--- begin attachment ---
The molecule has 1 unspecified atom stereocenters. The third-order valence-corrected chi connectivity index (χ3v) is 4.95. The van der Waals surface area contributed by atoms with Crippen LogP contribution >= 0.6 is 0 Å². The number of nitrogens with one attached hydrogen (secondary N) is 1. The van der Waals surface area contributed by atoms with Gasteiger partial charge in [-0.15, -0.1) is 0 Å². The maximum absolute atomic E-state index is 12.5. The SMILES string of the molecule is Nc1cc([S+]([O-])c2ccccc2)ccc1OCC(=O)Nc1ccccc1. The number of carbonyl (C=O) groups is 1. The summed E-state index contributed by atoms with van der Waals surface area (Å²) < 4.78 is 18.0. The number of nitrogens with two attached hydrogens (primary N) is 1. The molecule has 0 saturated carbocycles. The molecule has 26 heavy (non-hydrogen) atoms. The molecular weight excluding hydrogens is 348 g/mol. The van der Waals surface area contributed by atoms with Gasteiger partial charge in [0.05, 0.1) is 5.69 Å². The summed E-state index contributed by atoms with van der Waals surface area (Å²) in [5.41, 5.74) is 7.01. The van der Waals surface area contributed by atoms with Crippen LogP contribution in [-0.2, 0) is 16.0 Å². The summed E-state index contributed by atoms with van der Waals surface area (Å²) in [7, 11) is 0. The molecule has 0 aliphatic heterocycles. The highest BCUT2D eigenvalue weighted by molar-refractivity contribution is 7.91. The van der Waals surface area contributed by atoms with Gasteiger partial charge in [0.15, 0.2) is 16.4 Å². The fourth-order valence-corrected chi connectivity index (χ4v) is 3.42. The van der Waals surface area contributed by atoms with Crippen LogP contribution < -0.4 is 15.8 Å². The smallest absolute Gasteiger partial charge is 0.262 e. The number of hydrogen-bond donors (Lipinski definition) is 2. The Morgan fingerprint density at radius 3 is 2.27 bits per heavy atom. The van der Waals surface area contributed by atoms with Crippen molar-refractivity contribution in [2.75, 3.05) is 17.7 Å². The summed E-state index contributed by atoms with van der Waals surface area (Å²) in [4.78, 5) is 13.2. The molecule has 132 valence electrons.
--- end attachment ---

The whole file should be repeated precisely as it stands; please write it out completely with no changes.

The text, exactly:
The molecule has 1 unspecified atom stereocenters. The third-order valence-corrected chi connectivity index (χ3v) is 4.95. The van der Waals surface area contributed by atoms with Crippen LogP contribution >= 0.6 is 0 Å². The number of nitrogens with one attached hydrogen (secondary N) is 1. The van der Waals surface area contributed by atoms with Gasteiger partial charge in [-0.15, -0.1) is 0 Å². The maximum absolute atomic E-state index is 12.5. The SMILES string of the molecule is Nc1cc([S+]([O-])c2ccccc2)ccc1OCC(=O)Nc1ccccc1. The number of carbonyl (C=O) groups is 1. The summed E-state index contributed by atoms with van der Waals surface area (Å²) < 4.78 is 18.0. The number of nitrogens with two attached hydrogens (primary N) is 1. The molecule has 0 saturated carbocycles. The molecule has 26 heavy (non-hydrogen) atoms. The molecular weight excluding hydrogens is 348 g/mol. The van der Waals surface area contributed by atoms with Gasteiger partial charge in [0.05, 0.1) is 5.69 Å². The summed E-state index contributed by atoms with van der Waals surface area (Å²) in [5.41, 5.74) is 7.01. The van der Waals surface area contributed by atoms with Crippen LogP contribution in [-0.2, 0) is 16.0 Å². The summed E-state index contributed by atoms with van der Waals surface area (Å²) in [7, 11) is 0. The molecule has 0 aliphatic heterocycles. The highest BCUT2D eigenvalue weighted by molar-refractivity contribution is 7.91. The van der Waals surface area contributed by atoms with Gasteiger partial charge in [0.15, 0.2) is 16.4 Å². The fourth-order valence-corrected chi connectivity index (χ4v) is 3.42. The van der Waals surface area contributed by atoms with Crippen LogP contribution < -0.4 is 15.8 Å². The smallest absolute Gasteiger partial charge is 0.262 e. The number of hydrogen-bond donors (Lipinski definition) is 2. The Morgan fingerprint density at radius 3 is 2.27 bits per heavy atom. The van der Waals surface area contributed by atoms with Crippen molar-refractivity contribution in [2.75, 3.05) is 17.7 Å². The summed E-state index contributed by atoms with van der Waals surface area (Å²) in [4.78, 5) is 13.2. The molecule has 132 valence electrons.